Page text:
Each one of these two charges carries a sentence of 10 years, but the appeals court cleared them of the charge of working with hostile governments. The Prosecutor General of Iran, however, called the appeals court verdict “contrary to sharia [law]” and their sentences were increased to 20 years again. But, according to Article 134 of the Islamic Republic Penal Code, they had to serve only the longest sentence, i.e. 10 years. Mahvash Sabet is the first of the seven Baha’i leaders to be released under this provision and it is expected that the other six will be released in the next six months.
“They informed us about the verdict after two and a half years,” says Sabet. “Fariba Kamalabadi and I were then transferred to the communal ward of Rajaei Shahr Prison [near Tehran]. After spending two and a half years in total silence, we were surrounded by the din and commotion of a communal ward. We spent 10 months at that prison and then all of us were transferred to Gharchak and Shahr-e Rey prisons. Then after two weeks we were transferred again to the drug addicts’ ward at Evin Prison. Female political prisoners were also brought to that ward. After a while, though, they transferred us to another ward where I spent the last six years of my sentence.”
Mahvash Sabet received different treatment in various prisons. She remembers one experience in particular. She shared a cell with a religious woman who organized religious ceremonies for other Shia women in the prison. “It was the first time that we were placed next to each other in a cell,” Sabet says. “At nights we rested our heads on the same blanket and talked. I asked her: ‘aren’t you uncomfortable living with two Baha’is?’ and she said: ‘I am very happy that my prejudices have been wiped out.’ We formed the deepest friendships in prison. Many women from different groups came and went. There were even prisoners who were members of well-known families in the government. These friendships consoled us during those 10 years. It gave us hope and motivated us to survive prison.”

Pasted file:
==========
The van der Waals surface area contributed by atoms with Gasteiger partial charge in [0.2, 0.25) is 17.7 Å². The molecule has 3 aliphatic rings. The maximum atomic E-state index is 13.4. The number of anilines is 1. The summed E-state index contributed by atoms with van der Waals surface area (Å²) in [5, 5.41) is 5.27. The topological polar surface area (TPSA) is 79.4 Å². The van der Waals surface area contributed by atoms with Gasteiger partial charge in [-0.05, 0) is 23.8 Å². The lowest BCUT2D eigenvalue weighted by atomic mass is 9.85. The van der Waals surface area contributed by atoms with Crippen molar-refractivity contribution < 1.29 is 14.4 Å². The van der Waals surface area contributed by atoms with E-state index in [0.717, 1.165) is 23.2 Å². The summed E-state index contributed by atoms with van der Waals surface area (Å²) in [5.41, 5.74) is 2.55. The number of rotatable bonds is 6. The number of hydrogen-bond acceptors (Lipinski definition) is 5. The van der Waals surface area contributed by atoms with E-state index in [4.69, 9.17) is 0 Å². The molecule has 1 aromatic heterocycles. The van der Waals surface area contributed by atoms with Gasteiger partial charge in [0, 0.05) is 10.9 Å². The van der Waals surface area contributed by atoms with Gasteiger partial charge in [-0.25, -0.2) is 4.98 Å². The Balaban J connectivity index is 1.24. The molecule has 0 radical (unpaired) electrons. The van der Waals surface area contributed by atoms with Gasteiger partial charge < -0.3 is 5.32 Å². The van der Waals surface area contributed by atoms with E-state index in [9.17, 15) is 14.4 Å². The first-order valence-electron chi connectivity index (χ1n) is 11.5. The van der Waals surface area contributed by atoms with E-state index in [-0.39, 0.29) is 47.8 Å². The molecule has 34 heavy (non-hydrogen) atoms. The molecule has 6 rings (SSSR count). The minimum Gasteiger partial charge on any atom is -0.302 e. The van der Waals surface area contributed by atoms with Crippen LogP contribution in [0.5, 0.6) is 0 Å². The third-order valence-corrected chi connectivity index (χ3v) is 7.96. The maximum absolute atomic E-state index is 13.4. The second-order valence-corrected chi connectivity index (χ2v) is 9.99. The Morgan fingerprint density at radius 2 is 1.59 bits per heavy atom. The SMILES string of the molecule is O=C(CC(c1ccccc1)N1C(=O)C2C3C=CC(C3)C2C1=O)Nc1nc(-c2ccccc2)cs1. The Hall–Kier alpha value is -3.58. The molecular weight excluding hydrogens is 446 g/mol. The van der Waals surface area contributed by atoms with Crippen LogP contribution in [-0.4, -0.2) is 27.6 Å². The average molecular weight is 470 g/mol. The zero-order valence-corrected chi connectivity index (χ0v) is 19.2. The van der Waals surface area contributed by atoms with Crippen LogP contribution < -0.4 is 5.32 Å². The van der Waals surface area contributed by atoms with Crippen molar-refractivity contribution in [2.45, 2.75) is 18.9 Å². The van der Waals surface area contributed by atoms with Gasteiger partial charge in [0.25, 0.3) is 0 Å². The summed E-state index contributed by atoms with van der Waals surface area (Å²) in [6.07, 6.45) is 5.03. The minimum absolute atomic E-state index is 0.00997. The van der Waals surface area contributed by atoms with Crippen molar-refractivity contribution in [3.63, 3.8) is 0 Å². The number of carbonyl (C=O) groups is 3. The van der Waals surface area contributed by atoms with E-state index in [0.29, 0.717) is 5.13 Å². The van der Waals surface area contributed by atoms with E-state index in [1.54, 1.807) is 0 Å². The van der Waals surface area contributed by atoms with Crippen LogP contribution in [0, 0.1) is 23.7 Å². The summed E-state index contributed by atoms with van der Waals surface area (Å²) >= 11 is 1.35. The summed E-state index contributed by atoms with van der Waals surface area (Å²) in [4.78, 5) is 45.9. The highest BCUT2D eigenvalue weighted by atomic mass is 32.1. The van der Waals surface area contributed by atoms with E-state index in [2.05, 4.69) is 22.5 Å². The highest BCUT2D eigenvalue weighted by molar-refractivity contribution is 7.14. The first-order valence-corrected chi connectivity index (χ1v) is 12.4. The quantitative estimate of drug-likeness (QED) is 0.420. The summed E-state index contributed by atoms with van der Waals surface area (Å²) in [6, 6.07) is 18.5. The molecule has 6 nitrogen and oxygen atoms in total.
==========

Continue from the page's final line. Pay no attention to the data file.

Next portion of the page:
During these 10 years, Mahvash Sabet was not informed about what was happening within the Baha’i community. For her, she says, this was her “most unhappy” experience. Not only could they could not get any news of the Baha’i community, they were denied access to Baha’i texts too.
But her most lasting memories of prison were knowing other prisoners who came to accept the fact that Baha’is are not spies — a claim that Iranian officials often make when talking about Baha’is. “I honor the memory that none of the inmates who got to know us believed we were spies,” says Sabet. “They did not believe that we have turned our backs on our country because of our religious beliefs. None of them believed that we did not love our beloved country. We never confessed that we were spies — not during the interrogations and not at the trial. Our lawyers repeatedly said in interviews that we were not spies. It warmed our hearts that people rejected the charge of espionage that has been directed at us for years and we were unable to disprove it. This was our greatest motivation for resisting.”
Since the beginning of the Islamic Republic, authorities have accused Baha’is of spying for Israel. Early on after the revolution, many Baha’is were executed for espionage. The central argument for handing down the charge has been that the Baha’i religious center is based in Israel. According to Mahnaz Parakand, one of the lawyers who represented Mahvash Sabet and other jailed Baha’is, the Islamic Republic judiciary argued that since the center in Israel is tax-exempt, then the Baha’is must be spying for Israel. The simple fact, however, is that all religious organizations are tax-exempt in Israel, including those belonging to Muslims.